Labor promises ban on gay conversion therapy, but PM says it's a state issue


Prime Minister Scott Morrison says he's against gay conversion therapy but banning the discredited practice is a matter for state governments.

Gay conversion therapy would be banned if Labor wins the federal election but Prime Minister Scott Morrison argues it's up to state governments to stamp out the discredited practice.

Opposition Leader Bill Shorten will on Tuesday announce a commitment to outlaw conversion therapy if he wins the May 18 poll.

Mr Morrison opposes the controversial therapy, which has been widely condemned by psychiatrists around the world.

"I don't support gay conversion therapy, don't recommend it, never have but it's ultimately a matter for the states," the prime minister told Sky News on Tuesday.

Prime Minister Scott Morrison and wife Jenny sing during an Easter Sunday service at his Horizon Church at Sutherland in Sydney, Sunday, April 21, 2019. (AAP Image/Mick Tsikas) NO ARCHIVING
Prime Minister Scott Morrison, who is a member of the Pentecostal Horizon Church, says gay conversion therapy is a matter for states.

"I think we should focus on the things we actually have control over and that's taxes. I'm looking to lower taxes."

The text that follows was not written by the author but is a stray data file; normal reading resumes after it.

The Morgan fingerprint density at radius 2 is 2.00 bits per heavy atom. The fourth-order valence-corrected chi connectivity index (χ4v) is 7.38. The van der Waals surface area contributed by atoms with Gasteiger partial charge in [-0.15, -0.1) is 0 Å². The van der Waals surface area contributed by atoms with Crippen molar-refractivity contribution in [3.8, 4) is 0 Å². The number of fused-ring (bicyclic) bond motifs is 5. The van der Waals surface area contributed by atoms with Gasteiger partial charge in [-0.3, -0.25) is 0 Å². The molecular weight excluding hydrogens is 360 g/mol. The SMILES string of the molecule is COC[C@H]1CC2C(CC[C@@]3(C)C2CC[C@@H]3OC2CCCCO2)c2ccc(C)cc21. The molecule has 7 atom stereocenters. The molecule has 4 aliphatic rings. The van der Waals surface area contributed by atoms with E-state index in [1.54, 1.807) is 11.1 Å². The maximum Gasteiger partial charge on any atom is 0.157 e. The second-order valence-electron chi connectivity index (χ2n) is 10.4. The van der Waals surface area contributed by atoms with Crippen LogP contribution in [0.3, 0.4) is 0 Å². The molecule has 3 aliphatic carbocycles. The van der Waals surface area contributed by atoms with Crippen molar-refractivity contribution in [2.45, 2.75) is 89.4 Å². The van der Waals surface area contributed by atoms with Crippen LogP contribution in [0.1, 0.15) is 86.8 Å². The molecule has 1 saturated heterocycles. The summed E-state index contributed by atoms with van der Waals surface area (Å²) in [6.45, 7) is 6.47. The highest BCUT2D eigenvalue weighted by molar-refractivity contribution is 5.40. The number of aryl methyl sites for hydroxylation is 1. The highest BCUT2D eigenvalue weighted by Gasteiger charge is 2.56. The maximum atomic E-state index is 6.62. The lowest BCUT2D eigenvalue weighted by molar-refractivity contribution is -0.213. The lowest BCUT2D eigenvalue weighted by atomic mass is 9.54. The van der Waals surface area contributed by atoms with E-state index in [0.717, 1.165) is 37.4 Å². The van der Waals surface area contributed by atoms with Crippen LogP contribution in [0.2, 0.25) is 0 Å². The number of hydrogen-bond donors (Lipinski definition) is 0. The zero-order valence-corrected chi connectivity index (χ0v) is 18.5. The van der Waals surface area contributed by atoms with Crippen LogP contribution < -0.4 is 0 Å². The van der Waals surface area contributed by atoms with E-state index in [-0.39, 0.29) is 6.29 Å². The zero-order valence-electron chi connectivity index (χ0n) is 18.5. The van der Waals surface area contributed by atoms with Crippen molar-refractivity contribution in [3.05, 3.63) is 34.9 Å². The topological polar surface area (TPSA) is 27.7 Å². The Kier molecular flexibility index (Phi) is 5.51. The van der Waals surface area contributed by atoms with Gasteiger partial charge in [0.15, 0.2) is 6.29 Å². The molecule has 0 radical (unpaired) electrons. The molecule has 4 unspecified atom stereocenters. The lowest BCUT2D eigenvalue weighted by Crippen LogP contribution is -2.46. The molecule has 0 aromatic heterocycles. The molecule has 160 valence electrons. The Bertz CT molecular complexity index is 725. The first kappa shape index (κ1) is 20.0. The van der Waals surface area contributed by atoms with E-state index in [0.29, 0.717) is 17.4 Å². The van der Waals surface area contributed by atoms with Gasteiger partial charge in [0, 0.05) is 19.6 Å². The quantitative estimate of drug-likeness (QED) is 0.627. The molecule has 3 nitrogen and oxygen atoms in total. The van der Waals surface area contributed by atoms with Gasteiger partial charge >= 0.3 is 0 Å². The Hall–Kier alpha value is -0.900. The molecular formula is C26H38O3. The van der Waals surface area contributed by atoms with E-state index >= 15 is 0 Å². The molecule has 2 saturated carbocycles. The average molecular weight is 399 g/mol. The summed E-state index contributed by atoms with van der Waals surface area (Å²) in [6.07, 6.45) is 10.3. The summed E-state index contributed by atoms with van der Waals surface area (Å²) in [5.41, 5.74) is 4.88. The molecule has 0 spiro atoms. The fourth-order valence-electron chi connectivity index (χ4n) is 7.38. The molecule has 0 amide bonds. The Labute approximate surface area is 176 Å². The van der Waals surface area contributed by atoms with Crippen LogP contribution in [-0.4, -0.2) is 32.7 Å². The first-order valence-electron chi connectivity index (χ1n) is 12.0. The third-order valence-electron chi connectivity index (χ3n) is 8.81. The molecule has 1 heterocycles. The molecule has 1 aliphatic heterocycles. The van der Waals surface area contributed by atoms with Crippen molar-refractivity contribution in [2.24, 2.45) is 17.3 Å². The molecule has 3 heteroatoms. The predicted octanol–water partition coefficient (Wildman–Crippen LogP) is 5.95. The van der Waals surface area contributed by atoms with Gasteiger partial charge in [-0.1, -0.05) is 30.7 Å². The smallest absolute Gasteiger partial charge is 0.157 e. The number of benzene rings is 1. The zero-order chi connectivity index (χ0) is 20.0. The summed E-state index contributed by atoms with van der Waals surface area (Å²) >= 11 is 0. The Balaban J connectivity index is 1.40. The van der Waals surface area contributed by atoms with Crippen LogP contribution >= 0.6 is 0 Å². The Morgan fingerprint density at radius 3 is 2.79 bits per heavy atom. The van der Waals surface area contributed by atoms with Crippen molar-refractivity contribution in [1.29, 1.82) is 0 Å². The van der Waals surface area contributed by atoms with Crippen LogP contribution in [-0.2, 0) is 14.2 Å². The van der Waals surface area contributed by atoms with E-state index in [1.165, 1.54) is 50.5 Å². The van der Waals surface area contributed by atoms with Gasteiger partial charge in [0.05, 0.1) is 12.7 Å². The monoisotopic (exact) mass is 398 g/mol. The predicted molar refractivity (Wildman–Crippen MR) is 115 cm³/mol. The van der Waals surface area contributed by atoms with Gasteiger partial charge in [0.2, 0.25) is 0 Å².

In October, a Human Rights Law Centre report found 10 per cent of LGBTIQ+ Australians are exposed to conversion therapy. 

At the time, 10 organisations in Australia and New Zealand were advertising the provision of conversion therapies. 

Labor has pledged to work with survivors and advocates on a range of strategies to end the insidious practice, including a nationwide ban.

Shadow attorney-general Mark Dreyfus.
Shadow attorney-general Mark Dreyfus says gay conversion therapy is an insidious practice.

"There is no place in modern Australia for this practice," shadow attorney-general Mark Dreyfus said in a statement.

"Labor believes that no one should be subjected to painful, unnecessary and harmful pseudoscientific practices."

National LGBTIQ+ advocacy group Equality Australia has welcomed Mr Shorten's pledge to take action at a national level.

"It's fantastic to see federal Labor commit to playing a leadership role in tackling the lasting harm caused by these insidious practices in faith communities across the nation," chief executive Anna Brown said in a statement.

"There is a role for both the federal and state governments to play in developing legislation, policies and programs to end the harm caused by anti-LGBT conversion therapy."

In February, Victoria became the first state to commit to banning gay conversion therapy.

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